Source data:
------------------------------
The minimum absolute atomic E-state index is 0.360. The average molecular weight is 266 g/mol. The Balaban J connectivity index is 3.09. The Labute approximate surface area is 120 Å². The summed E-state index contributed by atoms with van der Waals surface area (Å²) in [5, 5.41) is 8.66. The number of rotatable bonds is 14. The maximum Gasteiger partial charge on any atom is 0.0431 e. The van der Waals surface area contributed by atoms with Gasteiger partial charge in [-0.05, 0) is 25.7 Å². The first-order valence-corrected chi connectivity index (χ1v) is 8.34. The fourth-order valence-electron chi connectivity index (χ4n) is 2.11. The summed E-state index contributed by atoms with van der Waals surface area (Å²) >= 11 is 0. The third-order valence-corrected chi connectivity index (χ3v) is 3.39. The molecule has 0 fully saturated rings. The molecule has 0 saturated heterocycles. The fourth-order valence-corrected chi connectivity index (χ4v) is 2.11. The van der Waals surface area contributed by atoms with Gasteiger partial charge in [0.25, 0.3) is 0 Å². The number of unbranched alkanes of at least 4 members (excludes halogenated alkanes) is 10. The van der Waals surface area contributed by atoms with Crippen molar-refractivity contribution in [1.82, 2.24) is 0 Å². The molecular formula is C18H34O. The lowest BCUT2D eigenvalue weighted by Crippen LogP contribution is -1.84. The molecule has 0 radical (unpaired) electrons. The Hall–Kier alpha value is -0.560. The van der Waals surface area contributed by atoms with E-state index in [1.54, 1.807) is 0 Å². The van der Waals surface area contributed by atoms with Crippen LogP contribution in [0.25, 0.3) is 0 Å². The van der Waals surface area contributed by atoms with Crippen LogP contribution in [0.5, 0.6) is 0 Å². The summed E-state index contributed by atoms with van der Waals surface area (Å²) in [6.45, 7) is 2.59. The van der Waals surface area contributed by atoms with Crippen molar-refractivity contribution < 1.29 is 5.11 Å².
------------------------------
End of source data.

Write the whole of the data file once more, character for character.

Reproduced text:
The minimum absolute atomic E-state index is 0.360. The average molecular weight is 266 g/mol. The Balaban J connectivity index is 3.09. The Labute approximate surface area is 120 Å². The summed E-state index contributed by atoms with van der Waals surface area (Å²) in [5, 5.41) is 8.66. The number of rotatable bonds is 14. The maximum Gasteiger partial charge on any atom is 0.0431 e. The van der Waals surface area contributed by atoms with Gasteiger partial charge in [-0.05, 0) is 25.7 Å². The first-order valence-corrected chi connectivity index (χ1v) is 8.34. The fourth-order valence-electron chi connectivity index (χ4n) is 2.11. The summed E-state index contributed by atoms with van der Waals surface area (Å²) >= 11 is 0. The third-order valence-corrected chi connectivity index (χ3v) is 3.39. The molecule has 0 fully saturated rings. The molecule has 0 saturated heterocycles. The fourth-order valence-corrected chi connectivity index (χ4v) is 2.11. The van der Waals surface area contributed by atoms with Gasteiger partial charge in [0.25, 0.3) is 0 Å². The number of unbranched alkanes of at least 4 members (excludes halogenated alkanes) is 10. The van der Waals surface area contributed by atoms with Crippen molar-refractivity contribution in [1.82, 2.24) is 0 Å². The molecular formula is C18H34O. The lowest BCUT2D eigenvalue weighted by Crippen LogP contribution is -1.84. The molecule has 0 radical (unpaired) electrons. The Hall–Kier alpha value is -0.560. The van der Waals surface area contributed by atoms with E-state index in [1.54, 1.807) is 0 Å². The van der Waals surface area contributed by atoms with Crippen LogP contribution in [0.25, 0.3) is 0 Å². The van der Waals surface area contributed by atoms with Crippen LogP contribution in [0.5, 0.6) is 0 Å². The summed E-state index contributed by atoms with van der Waals surface area (Å²) in [6.45, 7) is 2.59. The van der Waals surface area contributed by atoms with Crippen molar-refractivity contribution < 1.29 is 5.11 Å².